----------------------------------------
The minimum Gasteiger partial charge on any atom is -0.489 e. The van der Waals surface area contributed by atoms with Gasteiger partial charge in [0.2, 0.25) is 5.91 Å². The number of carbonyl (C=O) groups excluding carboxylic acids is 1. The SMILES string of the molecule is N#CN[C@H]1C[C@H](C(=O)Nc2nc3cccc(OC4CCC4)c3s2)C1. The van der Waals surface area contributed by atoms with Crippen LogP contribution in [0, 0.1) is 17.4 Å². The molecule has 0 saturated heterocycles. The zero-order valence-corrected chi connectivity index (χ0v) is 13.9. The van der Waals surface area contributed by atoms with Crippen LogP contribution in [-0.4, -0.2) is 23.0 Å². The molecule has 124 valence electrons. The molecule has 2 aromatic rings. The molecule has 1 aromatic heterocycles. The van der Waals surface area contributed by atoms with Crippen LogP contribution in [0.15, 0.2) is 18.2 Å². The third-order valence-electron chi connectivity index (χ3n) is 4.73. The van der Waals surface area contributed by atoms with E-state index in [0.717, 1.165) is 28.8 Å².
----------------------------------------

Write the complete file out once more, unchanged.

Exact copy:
The minimum Gasteiger partial charge on any atom is -0.489 e. The van der Waals surface area contributed by atoms with Gasteiger partial charge in [0.2, 0.25) is 5.91 Å². The number of carbonyl (C=O) groups excluding carboxylic acids is 1. The SMILES string of the molecule is N#CN[C@H]1C[C@H](C(=O)Nc2nc3cccc(OC4CCC4)c3s2)C1. The van der Waals surface area contributed by atoms with Crippen LogP contribution in [0, 0.1) is 17.4 Å². The molecule has 0 saturated heterocycles. The zero-order valence-corrected chi connectivity index (χ0v) is 13.9. The van der Waals surface area contributed by atoms with Crippen LogP contribution in [-0.4, -0.2) is 23.0 Å². The molecule has 124 valence electrons. The molecule has 2 aromatic rings. The molecule has 1 aromatic heterocycles. The van der Waals surface area contributed by atoms with Crippen LogP contribution in [0.15, 0.2) is 18.2 Å². The third-order valence-electron chi connectivity index (χ3n) is 4.73. The van der Waals surface area contributed by atoms with E-state index in [0.717, 1.165) is 28.8 Å².